The process of installing Oracle drivers into Python is complex. To use Python with Oracle
three components must all be inplace and be of the same version (Python 3.5 suggested)
and architecture (64-bit suggested). This tutorial assumes that you desire a Python 3.5
instance running in 64-bit. To do this, you must have installed:
- Part 1: Anaconda Python 3.5 (64-bit)
- Part 2: cx_Oracle for Python 3.5 (64-bit)
- Part 3: Oracle 64-bit Instant Client (64-bit)
That perfect chain of 64-bit and Python 3.5 cannot be broken or you get a series of very
cryptic error messages. RGA INSTALLS 16-bit Oracle on Most Machines. This is a problem,
but it can be worked around.
Run the following cell to determmine what sort of Python you have.
Make sure that the below says you are running 3.x, Anaconda and 64-bit. Note that you
have a Python version and an Anaconda Verison. Python version is displayed first.
First, see what version of Python you have installed and how many bits.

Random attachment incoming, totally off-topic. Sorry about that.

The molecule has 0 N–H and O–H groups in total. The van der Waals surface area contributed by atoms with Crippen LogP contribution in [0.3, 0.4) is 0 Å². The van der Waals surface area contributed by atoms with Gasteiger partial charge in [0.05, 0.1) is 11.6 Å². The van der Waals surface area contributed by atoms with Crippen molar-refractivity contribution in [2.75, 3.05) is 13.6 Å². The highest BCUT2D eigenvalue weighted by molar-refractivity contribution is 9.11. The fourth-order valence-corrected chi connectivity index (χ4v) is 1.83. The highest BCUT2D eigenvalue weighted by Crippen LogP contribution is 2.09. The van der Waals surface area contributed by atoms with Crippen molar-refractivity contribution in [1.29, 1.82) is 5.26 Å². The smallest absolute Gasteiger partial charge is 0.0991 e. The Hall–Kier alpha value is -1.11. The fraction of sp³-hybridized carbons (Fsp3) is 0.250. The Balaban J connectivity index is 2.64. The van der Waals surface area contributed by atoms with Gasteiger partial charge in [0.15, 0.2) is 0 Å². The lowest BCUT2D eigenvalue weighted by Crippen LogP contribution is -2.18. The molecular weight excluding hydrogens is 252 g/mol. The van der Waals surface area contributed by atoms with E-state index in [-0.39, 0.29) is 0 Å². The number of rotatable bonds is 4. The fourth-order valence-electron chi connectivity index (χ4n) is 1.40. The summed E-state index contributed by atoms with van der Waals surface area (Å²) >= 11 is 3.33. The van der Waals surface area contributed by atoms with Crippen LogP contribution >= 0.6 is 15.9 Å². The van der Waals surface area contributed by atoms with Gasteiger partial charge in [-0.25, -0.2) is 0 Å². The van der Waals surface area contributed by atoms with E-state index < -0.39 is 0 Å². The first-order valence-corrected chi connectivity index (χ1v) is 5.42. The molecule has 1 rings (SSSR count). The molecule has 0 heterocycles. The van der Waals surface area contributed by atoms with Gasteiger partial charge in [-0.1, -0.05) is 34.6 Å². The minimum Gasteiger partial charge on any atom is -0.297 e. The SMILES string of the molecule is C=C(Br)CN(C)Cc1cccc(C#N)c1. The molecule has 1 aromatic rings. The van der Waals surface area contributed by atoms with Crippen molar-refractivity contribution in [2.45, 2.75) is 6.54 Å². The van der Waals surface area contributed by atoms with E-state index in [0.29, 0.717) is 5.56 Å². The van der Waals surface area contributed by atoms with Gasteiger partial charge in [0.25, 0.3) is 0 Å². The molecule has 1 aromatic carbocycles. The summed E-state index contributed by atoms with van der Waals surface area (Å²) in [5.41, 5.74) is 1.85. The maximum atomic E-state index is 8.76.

This should respond something like this:
Next you will need to install a binary of the cx_Oracle Python driver. This the Python
side of things and interfaces Python to the actual Oracle driver (that is installed in
Step 3). Issue the below command to the command line.
You can also download a binary image directly, this is usually not necessary on Windows.
The link below takes you to binary images:
Python needs a 64-bit Oracle driver. Download the Oracle 12 instant client.
- Oracle 12 64-bit Windows Instant Client - Choose first link
The above link requires you to have an Oracle ID. If you wish to just obtain the file,
you can get it from the following RGA share:
This is simply a zip file, I suggest unzipping it to c:\Oracle\, this will create a directory such as:
Now it is time to test the drive. If you can execute the following command, and not get
an error, then you have successfully configured Oracle for Python.